But the new man must then pass time in each of several decompression chambers lest he get the spiritual equivalent of “the bends.” He stays a few days in the guest cell, then graduates to a novice’s cell under the surveillance of an elder brother who tells him of “the harshness and roughness of the means through which God is approached. . . .” After two months of this the Rule is read to him. If he doesn’t falter “again he shall be tried with every kind of endurance.” Six months of this and the Rule is again read to him; four more months and another reading. And then, after “he shall promise to keep everything, and to obey all the commands that are laid upon him: Then he shall be received in the congregation; knowing that it is decreed, by the law of the Rule, that from that day he shall not be allowed to depart from the monastery, nor to free his neck from the yoke of the Rule, which, after such long deliberation, he was at liberty either to refuse or receive.”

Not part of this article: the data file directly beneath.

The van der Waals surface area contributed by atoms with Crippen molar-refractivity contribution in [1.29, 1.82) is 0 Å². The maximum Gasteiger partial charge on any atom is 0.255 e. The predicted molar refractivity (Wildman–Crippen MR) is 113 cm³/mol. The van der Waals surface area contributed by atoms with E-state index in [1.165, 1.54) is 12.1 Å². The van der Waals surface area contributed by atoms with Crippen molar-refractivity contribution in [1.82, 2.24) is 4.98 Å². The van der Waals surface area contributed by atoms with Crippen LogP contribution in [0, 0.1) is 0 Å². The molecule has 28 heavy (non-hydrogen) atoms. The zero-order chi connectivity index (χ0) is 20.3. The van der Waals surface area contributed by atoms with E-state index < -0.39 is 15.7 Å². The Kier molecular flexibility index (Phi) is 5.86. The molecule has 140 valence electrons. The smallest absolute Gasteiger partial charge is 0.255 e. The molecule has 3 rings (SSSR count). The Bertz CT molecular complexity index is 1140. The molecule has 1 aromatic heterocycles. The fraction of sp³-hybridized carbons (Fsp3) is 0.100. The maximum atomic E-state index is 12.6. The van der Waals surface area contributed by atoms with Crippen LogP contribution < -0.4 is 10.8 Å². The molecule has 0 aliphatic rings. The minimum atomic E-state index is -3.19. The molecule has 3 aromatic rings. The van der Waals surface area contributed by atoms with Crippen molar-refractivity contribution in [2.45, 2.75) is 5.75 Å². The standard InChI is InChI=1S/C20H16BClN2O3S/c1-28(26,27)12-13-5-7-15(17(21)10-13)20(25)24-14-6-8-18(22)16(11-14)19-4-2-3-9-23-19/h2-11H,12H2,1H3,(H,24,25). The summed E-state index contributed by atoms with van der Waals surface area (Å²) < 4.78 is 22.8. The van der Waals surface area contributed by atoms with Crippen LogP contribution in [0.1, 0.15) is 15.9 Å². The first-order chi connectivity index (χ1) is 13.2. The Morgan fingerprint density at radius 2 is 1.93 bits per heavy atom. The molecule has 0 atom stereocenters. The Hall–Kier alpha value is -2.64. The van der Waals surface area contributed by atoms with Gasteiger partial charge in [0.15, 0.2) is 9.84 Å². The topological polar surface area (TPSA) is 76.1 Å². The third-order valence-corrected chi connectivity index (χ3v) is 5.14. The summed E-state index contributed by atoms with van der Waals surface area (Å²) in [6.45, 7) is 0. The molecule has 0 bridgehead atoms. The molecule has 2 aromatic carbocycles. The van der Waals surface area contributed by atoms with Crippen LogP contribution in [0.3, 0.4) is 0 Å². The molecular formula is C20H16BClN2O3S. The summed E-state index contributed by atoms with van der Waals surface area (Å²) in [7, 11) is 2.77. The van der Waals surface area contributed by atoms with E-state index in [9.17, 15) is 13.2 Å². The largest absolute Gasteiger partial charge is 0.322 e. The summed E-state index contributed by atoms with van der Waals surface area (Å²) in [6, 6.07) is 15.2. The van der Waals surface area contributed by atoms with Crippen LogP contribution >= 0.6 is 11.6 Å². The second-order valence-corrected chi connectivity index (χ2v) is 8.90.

Even after this rigorous culling of the unfit the old Adam continued to reassert itself, in ways noted above, and even in physical violence among the monks. This is the implication of Rule LXX: “No one shall take it upon himself to strike another without orders.”
Such is the discipline of one earnest and successful effort to fashion a society of and for saints. It endures to this day. Benedictine monks converted England. The important Clunisian reformation of the tenth century stemmed from the Benedictine Abbey at Cluny, France. The Cistercian Order was a twelfth-century offshoot. The influence of these movements on western culture was immense. “By degrees,” says Newman, writing about Benedict, “the woody swamp became a hermitage, a religious house, a farm, an abbey, a seminary, a school of learning and a city.”
Let us turn from the sixth century to the sixteenth, from the historical reality of the Benedictines to a literary artist’s dream—to Rabelais’ exuberant ideal construct of a society of gentlefolk, the Abbey of Thélème.